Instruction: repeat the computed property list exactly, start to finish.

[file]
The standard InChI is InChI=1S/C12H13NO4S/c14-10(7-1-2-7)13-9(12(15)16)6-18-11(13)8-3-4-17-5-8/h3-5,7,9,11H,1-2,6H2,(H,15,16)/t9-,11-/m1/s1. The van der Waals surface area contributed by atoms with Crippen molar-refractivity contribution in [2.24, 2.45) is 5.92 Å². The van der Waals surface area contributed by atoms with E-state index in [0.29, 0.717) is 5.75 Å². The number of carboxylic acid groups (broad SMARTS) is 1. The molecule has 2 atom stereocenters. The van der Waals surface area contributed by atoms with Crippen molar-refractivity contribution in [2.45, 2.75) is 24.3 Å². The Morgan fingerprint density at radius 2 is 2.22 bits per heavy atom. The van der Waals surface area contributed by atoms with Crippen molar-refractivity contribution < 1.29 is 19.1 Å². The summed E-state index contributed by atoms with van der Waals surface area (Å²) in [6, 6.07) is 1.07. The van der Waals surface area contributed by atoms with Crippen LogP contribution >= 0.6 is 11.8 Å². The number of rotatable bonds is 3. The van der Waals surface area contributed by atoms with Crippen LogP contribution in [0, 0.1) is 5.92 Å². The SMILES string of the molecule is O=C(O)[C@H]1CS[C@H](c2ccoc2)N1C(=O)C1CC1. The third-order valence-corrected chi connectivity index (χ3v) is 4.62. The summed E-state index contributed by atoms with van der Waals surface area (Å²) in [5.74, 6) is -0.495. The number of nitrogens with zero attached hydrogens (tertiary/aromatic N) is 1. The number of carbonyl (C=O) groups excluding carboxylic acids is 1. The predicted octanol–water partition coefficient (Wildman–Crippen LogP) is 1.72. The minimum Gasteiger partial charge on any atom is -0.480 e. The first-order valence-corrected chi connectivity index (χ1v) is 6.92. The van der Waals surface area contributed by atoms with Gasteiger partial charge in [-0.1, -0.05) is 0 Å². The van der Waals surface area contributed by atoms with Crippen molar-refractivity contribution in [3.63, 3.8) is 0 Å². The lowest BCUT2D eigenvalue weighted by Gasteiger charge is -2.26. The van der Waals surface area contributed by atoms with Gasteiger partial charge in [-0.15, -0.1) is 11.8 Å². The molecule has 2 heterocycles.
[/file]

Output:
The standard InChI is InChI=1S/C12H13NO4S/c14-10(7-1-2-7)13-9(12(15)16)6-18-11(13)8-3-4-17-5-8/h3-5,7,9,11H,1-2,6H2,(H,15,16)/t9-,11-/m1/s1. The van der Waals surface area contributed by atoms with Crippen molar-refractivity contribution in [2.24, 2.45) is 5.92 Å². The van der Waals surface area contributed by atoms with E-state index in [0.29, 0.717) is 5.75 Å². The number of carboxylic acid groups (broad SMARTS) is 1. The molecule has 2 atom stereocenters. The van der Waals surface area contributed by atoms with Crippen molar-refractivity contribution in [2.45, 2.75) is 24.3 Å². The Morgan fingerprint density at radius 2 is 2.22 bits per heavy atom. The van der Waals surface area contributed by atoms with Crippen molar-refractivity contribution < 1.29 is 19.1 Å². The summed E-state index contributed by atoms with van der Waals surface area (Å²) in [6, 6.07) is 1.07. The van der Waals surface area contributed by atoms with Crippen LogP contribution >= 0.6 is 11.8 Å². The number of rotatable bonds is 3. The van der Waals surface area contributed by atoms with Crippen LogP contribution in [0, 0.1) is 5.92 Å². The SMILES string of the molecule is O=C(O)[C@H]1CS[C@H](c2ccoc2)N1C(=O)C1CC1. The third-order valence-corrected chi connectivity index (χ3v) is 4.62. The summed E-state index contributed by atoms with van der Waals surface area (Å²) in [5.74, 6) is -0.495. The number of nitrogens with zero attached hydrogens (tertiary/aromatic N) is 1. The number of carbonyl (C=O) groups excluding carboxylic acids is 1. The predicted octanol–water partition coefficient (Wildman–Crippen LogP) is 1.72. The minimum Gasteiger partial charge on any atom is -0.480 e. The first-order valence-corrected chi connectivity index (χ1v) is 6.92. The van der Waals surface area contributed by atoms with Gasteiger partial charge in [-0.1, -0.05) is 0 Å². The van der Waals surface area contributed by atoms with Crippen molar-refractivity contribution in [3.63, 3.8) is 0 Å². The lowest BCUT2D eigenvalue weighted by Gasteiger charge is -2.26. The van der Waals surface area contributed by atoms with Gasteiger partial charge in [-0.15, -0.1) is 11.8 Å². The molecule has 2 heterocycles.